Kenny tries to repair damage from extraordinary controversy

Analysis: Mc Nulty remains in limbo and will remain on ballot is not asking for votes

Taoiseach Enda Kenny has said  Fine Gael officials had sent John McNulty’s curriculum vitae to Minister for Arts Heather Humprheys and she had properly appointed him. Photograph: Niall Carson/PA Wire

Taoiseach Enda Kenny has said Fine Gael officials had sent John McNulty’s curriculum vitae to Minister for Arts Heather Humprheys and she had properly appointed him. Photograph: Niall Carson/PA Wire

 

It is not just the previous government that now has a reason to recall September 30th.

Six years ago the then government signed the bank guarantee deal that will live long in infamy.

The current incumbents chose today to try and reverse out of a couple of poorly thought through decisions which have reopened old debates about cronyism at a time when the Coalition is desperate to harvest kudos for the strengthening economy.

Until this afternoon the only choice the Government seemed to have on the John McNulty affair was to batten down the hatches and weather the storm.

The sluice gates had opened and things could not just be undone.

For one, the confirmation of the three candidates in the race was completed last Monday week. Under the legislation dating from the late 1940s, the Seanad byelection was now on an inexorable course.

The controversy continued to rumble and as reported in today’s Irish Times, had widened out into a wider debate about political patronage and cronyism.

It was sure that Enda Kenny would this afternoon face one of his most uncomfortable Leaders’ Questions in the Dáil since becoming Taoiseach three and a half years ago.

Instead, in a dramatic and unexpected development, the Government has pulled the plug and McNulty was withdrawn as a candidate. Around an hour later Hilary Quinlan resigned from the board of the semi-State company Irish Water.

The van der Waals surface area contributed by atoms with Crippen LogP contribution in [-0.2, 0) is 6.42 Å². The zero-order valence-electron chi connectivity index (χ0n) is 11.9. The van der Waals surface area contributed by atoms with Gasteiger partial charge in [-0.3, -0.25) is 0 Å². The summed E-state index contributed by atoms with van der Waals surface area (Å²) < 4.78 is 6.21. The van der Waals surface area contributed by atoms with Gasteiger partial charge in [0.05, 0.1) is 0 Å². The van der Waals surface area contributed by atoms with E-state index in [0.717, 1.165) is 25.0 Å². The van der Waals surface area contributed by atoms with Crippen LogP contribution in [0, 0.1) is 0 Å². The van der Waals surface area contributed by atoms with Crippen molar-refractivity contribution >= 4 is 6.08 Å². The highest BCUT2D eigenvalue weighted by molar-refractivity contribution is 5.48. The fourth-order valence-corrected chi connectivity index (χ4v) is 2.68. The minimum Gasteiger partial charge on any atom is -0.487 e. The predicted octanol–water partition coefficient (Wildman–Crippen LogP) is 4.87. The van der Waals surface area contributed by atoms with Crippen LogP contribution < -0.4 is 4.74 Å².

It’s a strange limbo-like situation whereby McNulty’s name will remain as a candidate, yet he and the Government are asking the Oireachtas not to vote for him.

It led to moments of high drama in the Dáil, as Enda Kenny essentially scuttled the armada before the opposition could mount its attack.

The Government hopes that this drastic move will help draw a line under the affair. It’s an extraordinary - and unexpected - development and amounts to what can only be considered as a humiliating and embarrassing climb-down for Fine Gael and for Kenny.

We learned a few more details about how McNulty’s became a board member of Imma but there are still many unanswered questions. Kenny said that Fine Gael officials had sent McNulty’s curriculum vitae to Minister for Arts Heather Humprheys and she had properly appointed him.

But the date the CV was sent - September 17th - suggests there was only one thing on the minds of those senior officials, to boost McNulty’s credentials for the Seanad.

Kenny accepts personal responsibility for an episode that he accepts was “beneath the standards” expected of Fine Gael. He said that in those circumstances the seat should not be expected.

It is clear from his language in the Dáil this afternoon that it was he who made the decision that McNulty’s name be withdrawn and the candidate accepted that decision. In other words, Kenny and not McNulty was the person who decided to bring it to an end.

Was pressure brought to bear by Labour? From the start the party has adopted a Pontius Pilate stance on this and said it is a problem of Fine Gael’s own making. Mixing our Biblical metaphors here, senior party sources insisted this afternoon they did not demand a “head on a plate” and maintained the decision was for Fine Gael alone.

There are two other candidates; Independent Gerard Craughwell (a former president of the TUI) as well as Sinn Fein’s Catherine Seeley. It is likely that Craughwell will now become the 60th member of the Seanad and his election will place an already parlous government advantage in the Upper House in serious jeopardy.

Is this the end of it? Fine Gael is likely to continue to face awkward questions about the specifics - particularly about the identity of the person who told Humphreys to appoint McNulty to Imma.

It will also refocus attention on all State appointments made by the Coalition to see if there are blatant examples of favouritism or patronage.

In the short-term, it might even outshine tomorrow’s Exchequer figures which are predicted to be very good indeed.

In the league table of political own goals, this is premier division stuff.

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